Towards integration of population and comparative genomics in forest trees.

Ingvarsson PK, Hvidsten TR, Street NR

New Phytol. 212 (2) 338-344 [2016-10-00; online 2016-08-31]

Contents 338 I. 338 II. 339 III. 340 IV. 342 343 References 343 SUMMARY: The past decade saw the initiation of an ongoing revolution in sequencing technologies that is transforming all fields of biology. This has been driven by the advent and widespread availability of high-throughput, massively parallel short-read sequencing (MPS) platforms. These technologies have enabled previously unimaginable studies, including draft assemblies of the massive genomes of coniferous species and population-scale resequencing. Transcriptomics studies have likewise been transformed, with RNA-sequencing enabling studies in nonmodel organisms, the discovery of previously unannotated genes (novel transcripts), entirely new classes of RNAs and previously unknown regulatory mechanisms. Here we touch upon current developments in the areas of genome assembly, comparative regulomics and population genetics as they relate to studies of forest tree species.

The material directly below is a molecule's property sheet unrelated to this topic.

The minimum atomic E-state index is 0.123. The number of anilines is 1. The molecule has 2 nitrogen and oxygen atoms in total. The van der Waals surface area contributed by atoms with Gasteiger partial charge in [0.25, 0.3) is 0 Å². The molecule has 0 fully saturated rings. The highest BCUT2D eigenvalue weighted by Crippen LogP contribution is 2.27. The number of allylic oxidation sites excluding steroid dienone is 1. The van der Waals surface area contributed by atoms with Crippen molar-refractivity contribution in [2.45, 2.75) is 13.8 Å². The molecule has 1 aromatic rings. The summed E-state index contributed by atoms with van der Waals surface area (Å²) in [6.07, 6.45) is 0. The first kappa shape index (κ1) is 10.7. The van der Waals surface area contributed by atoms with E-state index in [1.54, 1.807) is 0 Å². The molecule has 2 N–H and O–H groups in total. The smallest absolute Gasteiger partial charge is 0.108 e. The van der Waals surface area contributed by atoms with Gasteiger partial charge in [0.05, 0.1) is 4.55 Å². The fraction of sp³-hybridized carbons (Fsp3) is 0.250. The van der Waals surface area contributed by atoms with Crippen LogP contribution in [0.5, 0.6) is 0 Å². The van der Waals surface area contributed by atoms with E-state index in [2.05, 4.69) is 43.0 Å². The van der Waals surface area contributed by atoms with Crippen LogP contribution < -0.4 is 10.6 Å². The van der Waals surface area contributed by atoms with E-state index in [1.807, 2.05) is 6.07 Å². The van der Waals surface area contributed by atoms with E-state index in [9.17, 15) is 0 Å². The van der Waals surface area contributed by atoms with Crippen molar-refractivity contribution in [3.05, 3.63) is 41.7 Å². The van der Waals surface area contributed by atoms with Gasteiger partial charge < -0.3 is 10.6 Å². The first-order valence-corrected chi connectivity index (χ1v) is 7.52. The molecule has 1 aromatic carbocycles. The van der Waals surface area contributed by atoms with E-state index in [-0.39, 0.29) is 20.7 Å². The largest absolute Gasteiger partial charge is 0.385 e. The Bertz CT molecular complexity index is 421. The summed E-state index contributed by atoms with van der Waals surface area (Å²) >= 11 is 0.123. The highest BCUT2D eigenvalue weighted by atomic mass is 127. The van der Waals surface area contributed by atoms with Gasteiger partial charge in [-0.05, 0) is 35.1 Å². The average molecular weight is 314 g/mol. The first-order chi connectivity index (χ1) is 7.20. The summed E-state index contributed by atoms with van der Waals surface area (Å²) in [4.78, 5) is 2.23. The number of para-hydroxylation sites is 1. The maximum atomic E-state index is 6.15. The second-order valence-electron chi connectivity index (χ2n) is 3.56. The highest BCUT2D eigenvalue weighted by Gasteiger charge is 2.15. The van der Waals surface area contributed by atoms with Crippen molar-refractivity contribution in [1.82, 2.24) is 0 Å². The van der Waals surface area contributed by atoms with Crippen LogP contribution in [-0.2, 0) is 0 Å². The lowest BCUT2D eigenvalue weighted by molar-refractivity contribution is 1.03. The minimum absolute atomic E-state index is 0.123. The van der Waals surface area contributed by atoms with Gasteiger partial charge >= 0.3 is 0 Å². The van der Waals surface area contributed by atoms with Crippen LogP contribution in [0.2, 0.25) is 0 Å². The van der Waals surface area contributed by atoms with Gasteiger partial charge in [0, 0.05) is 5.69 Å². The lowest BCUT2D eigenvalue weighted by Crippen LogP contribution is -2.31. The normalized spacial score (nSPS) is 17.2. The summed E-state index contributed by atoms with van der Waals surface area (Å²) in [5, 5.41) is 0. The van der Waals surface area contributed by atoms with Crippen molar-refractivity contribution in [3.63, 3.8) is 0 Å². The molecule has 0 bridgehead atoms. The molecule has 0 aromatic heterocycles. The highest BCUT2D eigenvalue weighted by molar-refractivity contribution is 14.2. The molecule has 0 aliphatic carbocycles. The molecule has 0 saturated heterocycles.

NGI Stockholm (Genomics Production) [Service]

National Genomics Infrastructure [Service]

PubMed 27575589

DOI 10.1111/nph.14153

Crossref 10.1111/nph.14153

Publications 9.5.0